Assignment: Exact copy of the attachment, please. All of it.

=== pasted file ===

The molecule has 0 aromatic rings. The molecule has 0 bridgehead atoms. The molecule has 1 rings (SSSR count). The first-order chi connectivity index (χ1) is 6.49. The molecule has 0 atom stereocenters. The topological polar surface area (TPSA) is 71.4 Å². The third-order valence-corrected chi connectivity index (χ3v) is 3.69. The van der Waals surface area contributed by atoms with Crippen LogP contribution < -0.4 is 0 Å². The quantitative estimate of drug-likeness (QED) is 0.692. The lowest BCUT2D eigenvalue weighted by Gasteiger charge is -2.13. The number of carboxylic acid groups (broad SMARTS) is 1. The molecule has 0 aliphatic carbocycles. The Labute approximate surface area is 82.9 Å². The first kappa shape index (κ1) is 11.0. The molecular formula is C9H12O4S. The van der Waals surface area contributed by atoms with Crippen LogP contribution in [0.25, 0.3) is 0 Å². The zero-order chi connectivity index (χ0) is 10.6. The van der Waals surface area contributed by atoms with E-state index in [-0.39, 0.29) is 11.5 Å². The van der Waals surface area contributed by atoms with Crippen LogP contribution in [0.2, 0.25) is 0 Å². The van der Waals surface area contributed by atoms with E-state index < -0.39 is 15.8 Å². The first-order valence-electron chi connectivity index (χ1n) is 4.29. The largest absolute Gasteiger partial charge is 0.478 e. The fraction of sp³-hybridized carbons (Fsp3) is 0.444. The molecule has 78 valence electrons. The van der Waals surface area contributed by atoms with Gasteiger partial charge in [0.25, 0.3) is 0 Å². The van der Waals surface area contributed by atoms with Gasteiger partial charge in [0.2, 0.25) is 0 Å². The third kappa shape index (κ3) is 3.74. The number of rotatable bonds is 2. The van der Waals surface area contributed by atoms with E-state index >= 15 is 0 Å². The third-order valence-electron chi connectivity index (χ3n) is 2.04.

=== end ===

The molecule has 0 aromatic rings. The molecule has 0 bridgehead atoms. The molecule has 1 rings (SSSR count). The first-order chi connectivity index (χ1) is 6.49. The molecule has 0 atom stereocenters. The topological polar surface area (TPSA) is 71.4 Å². The third-order valence-corrected chi connectivity index (χ3v) is 3.69. The van der Waals surface area contributed by atoms with Crippen LogP contribution < -0.4 is 0 Å². The quantitative estimate of drug-likeness (QED) is 0.692. The lowest BCUT2D eigenvalue weighted by Gasteiger charge is -2.13. The number of carboxylic acid groups (broad SMARTS) is 1. The molecule has 0 aliphatic carbocycles. The Labute approximate surface area is 82.9 Å². The first kappa shape index (κ1) is 11.0. The molecular formula is C9H12O4S. The van der Waals surface area contributed by atoms with Crippen LogP contribution in [0.25, 0.3) is 0 Å². The zero-order chi connectivity index (χ0) is 10.6. The van der Waals surface area contributed by atoms with E-state index in [-0.39, 0.29) is 11.5 Å². The van der Waals surface area contributed by atoms with Crippen LogP contribution in [0.2, 0.25) is 0 Å². The van der Waals surface area contributed by atoms with E-state index < -0.39 is 15.8 Å². The first-order valence-electron chi connectivity index (χ1n) is 4.29. The largest absolute Gasteiger partial charge is 0.478 e. The fraction of sp³-hybridized carbons (Fsp3) is 0.444. The molecule has 78 valence electrons. The van der Waals surface area contributed by atoms with Gasteiger partial charge in [0.25, 0.3) is 0 Å². The van der Waals surface area contributed by atoms with Gasteiger partial charge in [0.2, 0.25) is 0 Å². The third kappa shape index (κ3) is 3.74. The number of rotatable bonds is 2. The van der Waals surface area contributed by atoms with E-state index >= 15 is 0 Å². The third-order valence-electron chi connectivity index (χ3n) is 2.04.